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Cheese; unpasteurised

This is made from "raw" milk, that hasn"t been heat treated to kill certain bacteria. Unfortunately, pasteurising the milk also takes away character from the finished cheese.

Food poisoning from cheese is extremely rare, but where it"s occurred, it"s been traced to pasteurised cheese much more often than to unpasteurised.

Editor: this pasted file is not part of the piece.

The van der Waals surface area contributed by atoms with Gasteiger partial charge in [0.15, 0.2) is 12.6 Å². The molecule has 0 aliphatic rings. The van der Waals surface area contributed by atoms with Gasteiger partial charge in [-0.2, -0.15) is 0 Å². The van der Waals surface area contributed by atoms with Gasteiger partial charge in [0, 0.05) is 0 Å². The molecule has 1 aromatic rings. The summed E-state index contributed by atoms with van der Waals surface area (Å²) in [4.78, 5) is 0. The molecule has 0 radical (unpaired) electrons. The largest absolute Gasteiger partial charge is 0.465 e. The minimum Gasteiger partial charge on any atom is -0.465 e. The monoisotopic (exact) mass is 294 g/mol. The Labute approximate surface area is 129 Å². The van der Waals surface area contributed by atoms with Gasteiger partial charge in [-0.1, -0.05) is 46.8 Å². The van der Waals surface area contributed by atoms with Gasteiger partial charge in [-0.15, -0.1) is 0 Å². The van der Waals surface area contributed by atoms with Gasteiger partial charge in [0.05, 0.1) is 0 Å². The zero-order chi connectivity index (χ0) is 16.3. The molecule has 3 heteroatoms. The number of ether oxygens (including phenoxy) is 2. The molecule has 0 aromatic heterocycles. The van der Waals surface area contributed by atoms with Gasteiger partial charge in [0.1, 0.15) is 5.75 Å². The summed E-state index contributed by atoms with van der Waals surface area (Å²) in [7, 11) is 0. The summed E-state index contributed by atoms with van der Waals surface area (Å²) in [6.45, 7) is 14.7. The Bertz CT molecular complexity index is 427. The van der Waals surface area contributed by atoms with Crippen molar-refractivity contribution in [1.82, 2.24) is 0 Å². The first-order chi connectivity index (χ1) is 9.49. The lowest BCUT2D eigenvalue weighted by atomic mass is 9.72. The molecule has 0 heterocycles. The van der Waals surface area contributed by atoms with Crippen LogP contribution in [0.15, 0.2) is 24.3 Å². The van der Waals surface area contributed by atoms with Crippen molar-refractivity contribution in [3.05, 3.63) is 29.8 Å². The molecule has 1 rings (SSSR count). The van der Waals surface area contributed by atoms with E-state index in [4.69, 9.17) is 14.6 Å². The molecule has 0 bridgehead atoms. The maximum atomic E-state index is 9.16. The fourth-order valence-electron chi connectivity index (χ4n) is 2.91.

Using pasteurised milk to make cheese is, in cheesemaking terms, a very recent phenomenon. It became necessary when cheese began to be produced in factories. For such cheeses, milk comes from many sources, and is inevitably of variable quality. It may have travelled long distances in bulk tankers before it"s processed, and bulk tankers have been shown to be a major contaminant of milk. So factory cheesemakers need to pasteurise in order to be sure of their milk.

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